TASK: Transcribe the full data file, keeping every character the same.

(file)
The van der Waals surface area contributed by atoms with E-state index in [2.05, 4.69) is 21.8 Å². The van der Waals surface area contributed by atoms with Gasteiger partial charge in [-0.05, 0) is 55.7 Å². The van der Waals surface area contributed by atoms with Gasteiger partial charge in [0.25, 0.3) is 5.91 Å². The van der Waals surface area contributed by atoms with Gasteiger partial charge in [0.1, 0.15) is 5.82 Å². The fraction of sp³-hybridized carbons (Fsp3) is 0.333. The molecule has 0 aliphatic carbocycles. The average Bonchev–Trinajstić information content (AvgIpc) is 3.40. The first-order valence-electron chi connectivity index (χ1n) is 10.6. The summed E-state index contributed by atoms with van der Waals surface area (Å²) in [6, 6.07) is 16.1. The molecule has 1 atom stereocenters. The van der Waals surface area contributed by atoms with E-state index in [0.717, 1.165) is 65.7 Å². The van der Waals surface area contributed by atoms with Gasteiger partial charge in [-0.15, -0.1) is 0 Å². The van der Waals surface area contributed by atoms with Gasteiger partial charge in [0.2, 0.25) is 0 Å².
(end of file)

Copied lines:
The van der Waals surface area contributed by atoms with E-state index in [2.05, 4.69) is 21.8 Å². The van der Waals surface area contributed by atoms with Gasteiger partial charge in [-0.05, 0) is 55.7 Å². The van der Waals surface area contributed by atoms with Gasteiger partial charge in [0.25, 0.3) is 5.91 Å². The van der Waals surface area contributed by atoms with Gasteiger partial charge in [0.1, 0.15) is 5.82 Å². The fraction of sp³-hybridized carbons (Fsp3) is 0.333. The molecule has 0 aliphatic carbocycles. The average Bonchev–Trinajstić information content (AvgIpc) is 3.40. The first-order valence-electron chi connectivity index (χ1n) is 10.6. The summed E-state index contributed by atoms with van der Waals surface area (Å²) in [6, 6.07) is 16.1. The molecule has 1 atom stereocenters. The van der Waals surface area contributed by atoms with E-state index in [0.717, 1.165) is 65.7 Å². The van der Waals surface area contributed by atoms with Gasteiger partial charge in [-0.15, -0.1) is 0 Å². The van der Waals surface area contributed by atoms with Gasteiger partial charge in [0.2, 0.25) is 0 Å².